GOP Senate candidate Steve Sauerberg -- down in the polls and low on cash -- has not run what one could call a smooth campaign. Even fellow conservatives are starting to get angry. Yesterday at Illinois Review, Curt Mercadante complained
that Sauerberg hasn't put forth "...
GOP Senate candidate Steve Sauerberg -- down in the polls and low on cash -- has not run what one could call a smooth campaign. Even fellow conservatives are starting to get angry. Yesterday at Illinois Review, Curt Mercadante complained that Sauerberg hasn't put forth "an aggressive e-strategy" since winning his party's primary, which could have helped raise money, recruit volunteers, and communicate the campaign's message efficiently.
But he's got one last bullet in the chamber: the culture wars!
In the Republican underdog role against two-term veteran [Dick] Durbin, Sauerberg, a physician from Willowbrook, repeatedly has sought to label his opponent as too liberal. On one of his campaign’s Web sites, Sauerberg noted Durbin’s opposition to a Constitutional amendment to ban flag-burning and said the nation’s founders never included one "because they never had to deal with ultra-liberal Americans who hate their own country."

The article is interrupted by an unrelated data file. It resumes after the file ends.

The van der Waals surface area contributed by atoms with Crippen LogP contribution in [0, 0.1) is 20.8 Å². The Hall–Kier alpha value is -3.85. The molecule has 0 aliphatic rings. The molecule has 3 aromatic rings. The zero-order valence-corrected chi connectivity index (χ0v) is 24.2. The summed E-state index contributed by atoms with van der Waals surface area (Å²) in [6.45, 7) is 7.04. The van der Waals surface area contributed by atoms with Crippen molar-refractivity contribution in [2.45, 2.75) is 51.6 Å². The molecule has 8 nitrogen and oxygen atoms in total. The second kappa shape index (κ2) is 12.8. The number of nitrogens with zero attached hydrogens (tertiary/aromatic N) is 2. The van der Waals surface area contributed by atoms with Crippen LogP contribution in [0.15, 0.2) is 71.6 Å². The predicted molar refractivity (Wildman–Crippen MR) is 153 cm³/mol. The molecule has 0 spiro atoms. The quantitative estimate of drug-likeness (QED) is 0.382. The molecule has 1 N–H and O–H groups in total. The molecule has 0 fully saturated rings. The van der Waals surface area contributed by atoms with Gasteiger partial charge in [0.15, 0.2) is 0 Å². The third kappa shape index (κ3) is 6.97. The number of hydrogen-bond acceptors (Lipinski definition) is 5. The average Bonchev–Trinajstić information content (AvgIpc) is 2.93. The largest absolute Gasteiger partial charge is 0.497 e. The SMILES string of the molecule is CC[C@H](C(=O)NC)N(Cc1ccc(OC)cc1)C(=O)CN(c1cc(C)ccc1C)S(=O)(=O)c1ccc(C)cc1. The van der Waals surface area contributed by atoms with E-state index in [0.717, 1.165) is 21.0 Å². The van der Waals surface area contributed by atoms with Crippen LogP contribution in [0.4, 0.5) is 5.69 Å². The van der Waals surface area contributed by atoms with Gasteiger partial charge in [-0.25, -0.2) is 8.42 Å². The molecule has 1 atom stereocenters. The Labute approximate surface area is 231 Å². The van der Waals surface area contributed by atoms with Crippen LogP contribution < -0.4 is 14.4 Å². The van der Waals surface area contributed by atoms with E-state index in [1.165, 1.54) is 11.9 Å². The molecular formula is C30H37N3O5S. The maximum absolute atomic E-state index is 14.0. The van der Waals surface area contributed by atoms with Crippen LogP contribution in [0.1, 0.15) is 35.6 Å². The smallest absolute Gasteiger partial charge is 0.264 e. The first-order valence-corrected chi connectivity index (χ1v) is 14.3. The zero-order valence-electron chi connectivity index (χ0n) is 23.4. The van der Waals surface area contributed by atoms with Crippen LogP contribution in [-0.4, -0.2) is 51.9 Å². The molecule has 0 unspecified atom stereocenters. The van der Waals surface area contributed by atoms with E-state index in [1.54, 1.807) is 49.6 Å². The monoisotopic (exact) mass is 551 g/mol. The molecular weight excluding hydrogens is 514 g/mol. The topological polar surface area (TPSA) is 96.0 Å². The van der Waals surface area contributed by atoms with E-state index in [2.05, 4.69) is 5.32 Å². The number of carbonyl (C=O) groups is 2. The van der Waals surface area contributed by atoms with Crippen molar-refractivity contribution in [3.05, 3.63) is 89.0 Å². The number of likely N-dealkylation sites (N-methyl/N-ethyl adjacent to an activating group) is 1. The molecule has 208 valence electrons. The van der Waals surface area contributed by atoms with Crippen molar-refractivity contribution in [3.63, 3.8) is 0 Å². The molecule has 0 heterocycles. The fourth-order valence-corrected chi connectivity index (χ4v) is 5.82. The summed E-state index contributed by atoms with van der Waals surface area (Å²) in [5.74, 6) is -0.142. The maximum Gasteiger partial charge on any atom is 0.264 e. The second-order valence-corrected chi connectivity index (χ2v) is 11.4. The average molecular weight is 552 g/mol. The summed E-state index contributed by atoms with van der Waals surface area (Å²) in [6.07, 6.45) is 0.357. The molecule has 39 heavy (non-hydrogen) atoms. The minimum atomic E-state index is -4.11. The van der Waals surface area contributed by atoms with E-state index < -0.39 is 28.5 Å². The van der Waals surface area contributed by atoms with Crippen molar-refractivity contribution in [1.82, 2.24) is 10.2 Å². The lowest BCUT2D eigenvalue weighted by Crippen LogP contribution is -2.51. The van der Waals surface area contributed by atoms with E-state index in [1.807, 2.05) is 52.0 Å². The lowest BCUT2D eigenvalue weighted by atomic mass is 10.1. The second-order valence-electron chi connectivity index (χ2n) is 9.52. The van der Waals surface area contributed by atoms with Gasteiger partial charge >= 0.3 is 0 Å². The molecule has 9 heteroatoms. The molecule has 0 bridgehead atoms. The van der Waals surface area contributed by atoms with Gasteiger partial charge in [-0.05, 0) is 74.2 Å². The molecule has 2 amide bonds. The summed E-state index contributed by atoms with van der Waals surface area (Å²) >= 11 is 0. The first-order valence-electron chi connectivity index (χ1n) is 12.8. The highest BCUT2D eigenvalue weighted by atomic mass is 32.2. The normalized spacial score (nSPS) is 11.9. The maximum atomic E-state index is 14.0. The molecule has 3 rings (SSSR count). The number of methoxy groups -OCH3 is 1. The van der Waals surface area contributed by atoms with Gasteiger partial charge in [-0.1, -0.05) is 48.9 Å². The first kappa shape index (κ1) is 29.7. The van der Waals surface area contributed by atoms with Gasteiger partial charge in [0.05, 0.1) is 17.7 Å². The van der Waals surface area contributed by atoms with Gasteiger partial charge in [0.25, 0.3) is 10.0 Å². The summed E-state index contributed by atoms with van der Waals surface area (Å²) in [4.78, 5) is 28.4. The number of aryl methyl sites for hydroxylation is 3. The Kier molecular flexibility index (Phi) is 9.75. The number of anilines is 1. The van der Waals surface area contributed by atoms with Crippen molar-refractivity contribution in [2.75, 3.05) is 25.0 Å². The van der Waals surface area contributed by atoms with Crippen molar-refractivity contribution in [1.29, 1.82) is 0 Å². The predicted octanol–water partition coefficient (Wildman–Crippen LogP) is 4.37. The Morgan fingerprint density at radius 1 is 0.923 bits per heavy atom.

Asked whether he was referring to Durbin, Sauerberg said Thursday, "I think he’s an ultra liberal. Whether he hates his own country, I cannot determine for the gentleman.” Sauerberg said voters "wonder a lot" about Durbin’s patriotism.
A Durbin spokesmen says the personal attacks shows a "frustrated" political candidate. It's hard to argue with that, especially considering he doesn't share the values of the majority of Illinois residents and he consistently demonstrates a shallow knowledge of public policy. From the same Tribune article:
Labeling the nation's energy problems a top voter concern, Sauerberg restated his call for a federal gas-tax holiday as the GOP’s presumptive presidential nominee, Sen. John McCain of Arizona, has proposed. Sauerberg said money lost to the federal highway construction fund could be replaced by finding "another wasteful program that government runs."
Asked to name a specific wasteful government program to cut, Sauerberg said, "I can’t answer that" and apologized, before proposing a freeze on federal hiring or a 2 percent cut in federal agency spending.